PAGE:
View Full Version : A/C conversion for cheap dummies!


Quick Nick
07-11-2005, 12:31:00 PM
Hot weathers everywhere, so I retrofitted my 89 Bonnevilles A/c to the new stuff..Read if your hot, cheap & A/C retarded! I stole this from a thread I posted on another board, so its a little out of context but you get it.


I made a gauge to attach to the low port & check pressure for mine. It all started when I fixed a leaky line. I replaced that & got one of those conversion kits. It had 3 cans of R134 & 1 of oil. I put it all in & it just didnt seem cool enough. I added 2 more cans (the bigger ones with stop leak in them) because I figured I didnt have enough R134 in there (it was 100% empty to start with). Well, the air really sucked them! I had wayyyy too much in there....

I used a old fuel pressure gauge (0-100psi) & a extra recharge hose I had. Just cut off the "can" side of the hose & attach the gauge. Plug it into the low side port & start the engine. What your aiming for is about 35-40psi when the a/c is on full blast. I'm not sure if this is where its "supposed" to be at, but I cheated & looked at the more expensive R134A cans with the little gauge on them & 30-40psi was the "good" zone.

I've used this method on my car & two friends cars, they all blow nice cold air now http://www.nastyz28.com/ubb/cool.gif Anything over 40psi and it doent work at idle. Below 30psi & you compressor is going off & on constantly.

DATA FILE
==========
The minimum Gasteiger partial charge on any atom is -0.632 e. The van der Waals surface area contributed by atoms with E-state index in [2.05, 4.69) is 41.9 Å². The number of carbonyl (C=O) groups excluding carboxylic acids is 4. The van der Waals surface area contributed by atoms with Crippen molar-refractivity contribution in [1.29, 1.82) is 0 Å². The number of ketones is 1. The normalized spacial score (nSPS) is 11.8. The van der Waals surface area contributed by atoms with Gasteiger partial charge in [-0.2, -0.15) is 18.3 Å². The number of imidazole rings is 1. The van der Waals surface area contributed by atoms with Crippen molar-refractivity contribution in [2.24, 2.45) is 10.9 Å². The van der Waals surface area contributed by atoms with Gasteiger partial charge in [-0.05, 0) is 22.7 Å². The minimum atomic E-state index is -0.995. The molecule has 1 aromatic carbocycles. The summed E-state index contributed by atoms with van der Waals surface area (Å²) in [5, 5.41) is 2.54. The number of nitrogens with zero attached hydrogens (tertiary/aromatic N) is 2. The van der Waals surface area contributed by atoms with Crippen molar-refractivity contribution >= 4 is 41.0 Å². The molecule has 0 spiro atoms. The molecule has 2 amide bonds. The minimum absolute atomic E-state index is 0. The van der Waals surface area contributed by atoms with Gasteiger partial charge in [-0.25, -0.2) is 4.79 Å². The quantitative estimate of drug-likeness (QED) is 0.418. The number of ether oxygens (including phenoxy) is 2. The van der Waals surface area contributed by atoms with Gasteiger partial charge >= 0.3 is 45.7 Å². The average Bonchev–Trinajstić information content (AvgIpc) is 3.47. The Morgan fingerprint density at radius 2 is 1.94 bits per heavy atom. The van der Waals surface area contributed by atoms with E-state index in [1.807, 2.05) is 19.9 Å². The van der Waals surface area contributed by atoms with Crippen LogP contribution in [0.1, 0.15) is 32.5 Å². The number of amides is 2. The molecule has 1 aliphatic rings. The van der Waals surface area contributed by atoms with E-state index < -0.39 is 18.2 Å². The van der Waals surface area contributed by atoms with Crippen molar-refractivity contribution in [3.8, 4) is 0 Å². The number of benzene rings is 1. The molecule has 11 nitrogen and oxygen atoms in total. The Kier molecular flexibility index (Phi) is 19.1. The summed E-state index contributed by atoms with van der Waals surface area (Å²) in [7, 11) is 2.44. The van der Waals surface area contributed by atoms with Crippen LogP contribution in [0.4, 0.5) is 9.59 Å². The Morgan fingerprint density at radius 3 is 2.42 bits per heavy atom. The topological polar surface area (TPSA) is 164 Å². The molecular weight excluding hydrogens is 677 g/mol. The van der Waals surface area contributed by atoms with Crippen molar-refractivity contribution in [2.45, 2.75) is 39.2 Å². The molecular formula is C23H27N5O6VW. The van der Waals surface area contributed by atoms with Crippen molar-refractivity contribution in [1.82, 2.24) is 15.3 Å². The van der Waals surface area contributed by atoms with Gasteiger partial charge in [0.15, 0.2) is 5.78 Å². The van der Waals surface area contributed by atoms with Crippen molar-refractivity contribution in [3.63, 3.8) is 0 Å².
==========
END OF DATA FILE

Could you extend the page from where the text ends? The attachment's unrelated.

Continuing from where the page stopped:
Be cool man!

elzie
07-15-2005, 09:25:00 PM
Don't forget that if the system had a leak pr was empty for a period of time, you need a new drier or you're wasting your money. It doesn't take long for the dessicant to collect a lot of moisture and become useless, leading to a not so cold system. Also, my Camaro runs at 45 to 50 psi, depending on the outside temp.

FSEVENTY
07-16-2005, 01:02:00 PM
The fuel pressure gauge idea sounds interesting, but you really need two of them to monitor high and low side pressures.

You didn't mention it, butI hope you pulled a vaccume on the system before charging it. You want to get all the moisture out or you'll have problems later. You also want to make sure you don't overcharge the system. Compressors don't like to slug liquid refrigerant.... it breaks the compressor.

I would recommend checking out these forums and asking questions about retrofitting.

http://www.autoacforum.com/categories.cfm?catid=2

http://www.acsource.net/acforum/

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